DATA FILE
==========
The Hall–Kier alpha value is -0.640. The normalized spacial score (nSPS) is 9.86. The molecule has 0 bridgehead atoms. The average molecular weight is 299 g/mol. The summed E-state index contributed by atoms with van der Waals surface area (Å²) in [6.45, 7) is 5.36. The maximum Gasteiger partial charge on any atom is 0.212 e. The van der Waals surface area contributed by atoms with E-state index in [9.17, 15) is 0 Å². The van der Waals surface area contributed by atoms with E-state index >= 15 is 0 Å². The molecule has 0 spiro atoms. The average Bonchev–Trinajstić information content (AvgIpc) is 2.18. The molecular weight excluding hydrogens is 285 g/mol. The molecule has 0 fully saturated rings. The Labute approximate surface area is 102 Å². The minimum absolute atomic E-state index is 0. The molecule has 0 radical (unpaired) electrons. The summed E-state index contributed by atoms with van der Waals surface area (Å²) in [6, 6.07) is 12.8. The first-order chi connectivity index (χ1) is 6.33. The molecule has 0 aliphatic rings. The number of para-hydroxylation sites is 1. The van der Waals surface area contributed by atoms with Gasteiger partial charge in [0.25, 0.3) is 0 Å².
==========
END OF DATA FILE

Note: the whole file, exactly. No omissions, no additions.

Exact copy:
The Hall–Kier alpha value is -0.640. The normalized spacial score (nSPS) is 9.86. The molecule has 0 bridgehead atoms. The average molecular weight is 299 g/mol. The summed E-state index contributed by atoms with van der Waals surface area (Å²) in [6.45, 7) is 5.36. The maximum Gasteiger partial charge on any atom is 0.212 e. The van der Waals surface area contributed by atoms with E-state index in [9.17, 15) is 0 Å². The van der Waals surface area contributed by atoms with E-state index >= 15 is 0 Å². The molecule has 0 spiro atoms. The average Bonchev–Trinajstić information content (AvgIpc) is 2.18. The molecular weight excluding hydrogens is 285 g/mol. The molecule has 0 fully saturated rings. The Labute approximate surface area is 102 Å². The minimum absolute atomic E-state index is 0. The molecule has 0 radical (unpaired) electrons. The summed E-state index contributed by atoms with van der Waals surface area (Å²) in [6, 6.07) is 12.8. The first-order chi connectivity index (χ1) is 6.33. The molecule has 0 aliphatic rings. The number of para-hydroxylation sites is 1. The van der Waals surface area contributed by atoms with Gasteiger partial charge in [0.25, 0.3) is 0 Å².